Tag Archives: work

Teaching, Learning, and Vulnerability in Digital Places: Library Instruction West 2016 keynote

I just got back from Salt Lake City yesterday.  I was and still am so pleased and flattered to have this invitation to speak to another group of librarians, another room of my colleagues inspired and challenged by the nature of instruction in and around libraries.  This was my third (out of four) big talk of the Spring, and it was also the one I wrote the last, the one I struggled with the most.  I knew I wanted to say something about vulnerability, but kept coming up against how to frame it, what was the point I wanted to make?  I think in the end I came up with a point, but I confess that it was mostly in the improv around my notes,  in that room this past Thursday morning, that it all came together (you can also see from the Storify ).  Those who were in the room with me may reasonably disagree, of course.

I should also thank before I continue the people who helped me think this through, whether they realized it or not:

@edrabinski  @davecormier


@slamteacher  @bonstewart

@jessifer  @AprilHathcock


As an anthropologist who works in libraries, my fieldwork takes me beyond libraries into a wide variety of learning places.  And those learning places are classrooms, cafes, parks, Moodle, Facebook, and Twitter.  I spend a lot of time online and talking about being online, not just in my fieldwork, but in my academic practice.  

Online is a place.  It is not just a kind of tool, or a bucket of content, but a location where people go to encounter and experience other people.  Places, online and otherwise, are made things, they are cultural constructs.  Technology, and the places technology helps create, are likewise cultural constructs, and therefore:  Not Neutral.  They are human, they are made, they contain values.

I am not telling people anything that hasn’t been said before, but it’s worth repeating.

Libraries and Librarians aren’t neutral either.  

I see some Librarians try to position themselves as neutral, supportive nurturing helpers, and those who try this are not always good at conveying it.  I think the reason for that is that such neutrality cannot possibly be real–we are all human, we all have biases, we are not “objective” and pretending to be just allows us to deny our subjectivity rather than working through it.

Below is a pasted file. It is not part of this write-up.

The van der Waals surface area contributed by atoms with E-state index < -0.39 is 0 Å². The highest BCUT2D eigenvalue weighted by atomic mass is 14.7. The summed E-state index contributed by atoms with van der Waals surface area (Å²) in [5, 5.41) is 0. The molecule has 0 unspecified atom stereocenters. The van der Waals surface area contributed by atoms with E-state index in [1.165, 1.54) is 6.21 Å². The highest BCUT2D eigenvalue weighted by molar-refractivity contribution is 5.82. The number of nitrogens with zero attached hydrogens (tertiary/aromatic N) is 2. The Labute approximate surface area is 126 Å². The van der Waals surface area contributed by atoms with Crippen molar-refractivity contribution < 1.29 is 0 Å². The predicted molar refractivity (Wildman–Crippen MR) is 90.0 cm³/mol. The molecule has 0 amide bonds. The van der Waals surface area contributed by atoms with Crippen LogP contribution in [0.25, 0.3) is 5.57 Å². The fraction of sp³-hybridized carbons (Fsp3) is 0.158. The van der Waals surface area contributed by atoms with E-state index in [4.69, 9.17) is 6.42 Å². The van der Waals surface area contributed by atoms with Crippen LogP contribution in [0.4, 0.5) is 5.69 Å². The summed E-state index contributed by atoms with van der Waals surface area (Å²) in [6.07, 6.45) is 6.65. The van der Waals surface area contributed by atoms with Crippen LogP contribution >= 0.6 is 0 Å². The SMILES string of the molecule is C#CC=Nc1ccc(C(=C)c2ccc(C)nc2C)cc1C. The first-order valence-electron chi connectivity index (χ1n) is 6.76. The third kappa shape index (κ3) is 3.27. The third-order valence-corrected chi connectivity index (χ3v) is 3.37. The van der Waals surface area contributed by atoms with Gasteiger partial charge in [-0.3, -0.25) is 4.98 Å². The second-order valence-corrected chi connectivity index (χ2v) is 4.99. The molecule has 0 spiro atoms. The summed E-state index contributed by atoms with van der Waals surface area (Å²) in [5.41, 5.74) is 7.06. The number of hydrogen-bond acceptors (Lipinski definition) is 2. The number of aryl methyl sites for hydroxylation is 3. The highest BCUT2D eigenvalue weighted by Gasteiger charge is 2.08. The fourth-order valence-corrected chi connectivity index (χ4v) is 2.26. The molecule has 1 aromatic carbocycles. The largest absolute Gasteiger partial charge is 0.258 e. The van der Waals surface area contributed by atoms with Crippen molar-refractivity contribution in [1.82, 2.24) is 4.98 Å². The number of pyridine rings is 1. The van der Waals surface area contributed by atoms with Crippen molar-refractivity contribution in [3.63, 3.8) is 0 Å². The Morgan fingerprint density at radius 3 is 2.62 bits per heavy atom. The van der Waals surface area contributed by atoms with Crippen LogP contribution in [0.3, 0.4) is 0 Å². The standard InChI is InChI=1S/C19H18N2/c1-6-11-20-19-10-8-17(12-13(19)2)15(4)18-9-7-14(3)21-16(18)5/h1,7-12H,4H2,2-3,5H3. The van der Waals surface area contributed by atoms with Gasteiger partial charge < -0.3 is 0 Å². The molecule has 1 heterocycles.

[at this point I asked the room:]

How many of you have ever been told,

“I have a really stupid question?”

[lots of hands went up.  Seemed like the entire room]

When people walk up and say, “I have a really stupid question,” It’s because they are preemptively signaling they are not comfortable yet.  They don’t feel safe.  So I’m wondering, how do we build, within libraries, and within education generally, places for people to feel safe?

And in thinking about places, I want to ask, where are librarians?  Where do you want to be?  Why do you want to be there? I am making an assumption here that If you are in online spaces, it is to connect, with each other, with students, (not because “it would be cool” please no not that). 

I think presence in those places signals that you care, and value connection, and want to create safe spaces.  How, then, does that affect practice?  How do we think critically about practices such that we can make places feel safe?

How do you become trustworthy?  Not as individuals, but structurally?  What makes it make sense for students or faculty to come to you?  To the Library?  Where else is the library?  Does the persistent question, “why don’t they come to us?” make sense if we are all supposed to be part of the same community?

What do you do to become part of your community?  What do you do that is trustworthy?

And, also, how do you come to trust the people whom you are trying to reach?

How do you find them?  How do you find out about what they are doing and why?  Because it can be difficult to trust people you do not understand.

And this, actually, is part of the problem I have with these notions of empathy as some sort of prerequisite to action, to connection.  I am troubled by the suggestion that you need to muster up empathy first before reaching out to students or faculty.  (Not that I am opposed to empathy, I’m a fan of it in my life and work)  Our students and colleagues are worthy of our respect, they have an inherent human dignity that means it is our responsibility to reach out, to try to connect, whether we have achieved empathetic understanding beforehand or not.

Perhaps, perhaps that empathy actually comes most effectively post-connection.  Empathy is not a prerequisite, but an outcome.

Some of the work I do in my research and practice might point a way towards understanding the motivations behind practices online.


Visitors and Residents map, collected from one of the workshops we’ve conducted over the years. Visualizing practices, and online places, is a first important step towards understanding motivations to engage.